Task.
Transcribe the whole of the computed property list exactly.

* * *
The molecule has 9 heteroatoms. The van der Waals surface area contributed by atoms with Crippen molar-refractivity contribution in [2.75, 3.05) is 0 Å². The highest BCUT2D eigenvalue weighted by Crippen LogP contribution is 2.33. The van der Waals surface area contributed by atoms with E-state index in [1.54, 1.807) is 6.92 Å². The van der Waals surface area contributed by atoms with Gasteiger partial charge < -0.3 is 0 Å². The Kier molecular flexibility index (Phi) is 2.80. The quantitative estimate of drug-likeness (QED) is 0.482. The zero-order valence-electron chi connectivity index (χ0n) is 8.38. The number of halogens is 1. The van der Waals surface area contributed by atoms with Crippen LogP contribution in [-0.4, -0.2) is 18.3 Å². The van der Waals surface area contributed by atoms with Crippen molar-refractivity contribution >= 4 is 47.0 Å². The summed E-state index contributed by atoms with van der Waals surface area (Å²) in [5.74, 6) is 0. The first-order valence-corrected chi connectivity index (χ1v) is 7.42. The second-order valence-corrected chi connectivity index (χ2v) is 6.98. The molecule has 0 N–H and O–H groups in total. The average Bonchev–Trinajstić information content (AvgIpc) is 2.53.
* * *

The molecule has 9 heteroatoms. The van der Waals surface area contributed by atoms with Crippen molar-refractivity contribution in [2.75, 3.05) is 0 Å². The highest BCUT2D eigenvalue weighted by Crippen LogP contribution is 2.33. The van der Waals surface area contributed by atoms with E-state index in [1.54, 1.807) is 6.92 Å². The van der Waals surface area contributed by atoms with Gasteiger partial charge < -0.3 is 0 Å². The Kier molecular flexibility index (Phi) is 2.80. The quantitative estimate of drug-likeness (QED) is 0.482. The zero-order valence-electron chi connectivity index (χ0n) is 8.38. The number of halogens is 1. The van der Waals surface area contributed by atoms with Crippen LogP contribution in [-0.4, -0.2) is 18.3 Å². The van der Waals surface area contributed by atoms with Crippen molar-refractivity contribution >= 4 is 47.0 Å². The summed E-state index contributed by atoms with van der Waals surface area (Å²) in [5.74, 6) is 0. The first-order valence-corrected chi connectivity index (χ1v) is 7.42. The second-order valence-corrected chi connectivity index (χ2v) is 6.98. The molecule has 0 N–H and O–H groups in total. The average Bonchev–Trinajstić information content (AvgIpc) is 2.53.